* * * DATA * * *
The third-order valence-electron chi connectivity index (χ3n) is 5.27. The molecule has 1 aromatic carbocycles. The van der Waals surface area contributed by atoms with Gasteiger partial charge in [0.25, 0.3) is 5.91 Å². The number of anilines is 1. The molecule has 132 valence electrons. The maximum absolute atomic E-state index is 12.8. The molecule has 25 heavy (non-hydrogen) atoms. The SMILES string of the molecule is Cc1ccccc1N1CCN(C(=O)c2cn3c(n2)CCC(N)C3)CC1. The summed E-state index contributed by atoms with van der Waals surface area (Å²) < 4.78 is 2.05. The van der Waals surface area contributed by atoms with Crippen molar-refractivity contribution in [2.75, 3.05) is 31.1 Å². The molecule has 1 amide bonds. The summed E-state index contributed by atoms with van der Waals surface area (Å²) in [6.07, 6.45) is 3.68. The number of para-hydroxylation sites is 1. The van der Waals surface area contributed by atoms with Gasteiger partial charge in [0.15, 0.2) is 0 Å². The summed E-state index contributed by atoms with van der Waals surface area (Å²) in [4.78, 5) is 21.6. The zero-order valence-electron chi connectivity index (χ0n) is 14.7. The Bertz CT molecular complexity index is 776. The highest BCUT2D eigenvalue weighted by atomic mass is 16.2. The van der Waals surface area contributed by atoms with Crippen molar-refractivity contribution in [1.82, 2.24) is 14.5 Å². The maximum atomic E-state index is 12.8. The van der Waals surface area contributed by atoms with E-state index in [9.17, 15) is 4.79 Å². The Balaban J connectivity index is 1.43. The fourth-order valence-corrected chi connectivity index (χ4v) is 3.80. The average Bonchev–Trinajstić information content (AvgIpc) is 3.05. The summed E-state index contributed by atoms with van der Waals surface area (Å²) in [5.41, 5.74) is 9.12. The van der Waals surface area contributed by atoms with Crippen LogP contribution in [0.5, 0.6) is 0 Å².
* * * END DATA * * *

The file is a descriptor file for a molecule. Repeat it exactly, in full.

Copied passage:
The third-order valence-electron chi connectivity index (χ3n) is 5.27. The molecule has 1 aromatic carbocycles. The van der Waals surface area contributed by atoms with Gasteiger partial charge in [0.25, 0.3) is 5.91 Å². The number of anilines is 1. The molecule has 132 valence electrons. The maximum absolute atomic E-state index is 12.8. The molecule has 25 heavy (non-hydrogen) atoms. The SMILES string of the molecule is Cc1ccccc1N1CCN(C(=O)c2cn3c(n2)CCC(N)C3)CC1. The summed E-state index contributed by atoms with van der Waals surface area (Å²) < 4.78 is 2.05. The van der Waals surface area contributed by atoms with Crippen molar-refractivity contribution in [2.75, 3.05) is 31.1 Å². The molecule has 1 amide bonds. The summed E-state index contributed by atoms with van der Waals surface area (Å²) in [6.07, 6.45) is 3.68. The number of para-hydroxylation sites is 1. The van der Waals surface area contributed by atoms with Gasteiger partial charge in [0.15, 0.2) is 0 Å². The summed E-state index contributed by atoms with van der Waals surface area (Å²) in [4.78, 5) is 21.6. The zero-order valence-electron chi connectivity index (χ0n) is 14.7. The Bertz CT molecular complexity index is 776. The highest BCUT2D eigenvalue weighted by atomic mass is 16.2. The van der Waals surface area contributed by atoms with Crippen molar-refractivity contribution in [1.82, 2.24) is 14.5 Å². The maximum atomic E-state index is 12.8. The van der Waals surface area contributed by atoms with E-state index in [9.17, 15) is 4.79 Å². The Balaban J connectivity index is 1.43. The fourth-order valence-corrected chi connectivity index (χ4v) is 3.80. The average Bonchev–Trinajstić information content (AvgIpc) is 3.05. The summed E-state index contributed by atoms with van der Waals surface area (Å²) in [5.41, 5.74) is 9.12. The van der Waals surface area contributed by atoms with Crippen LogP contribution in [0.5, 0.6) is 0 Å².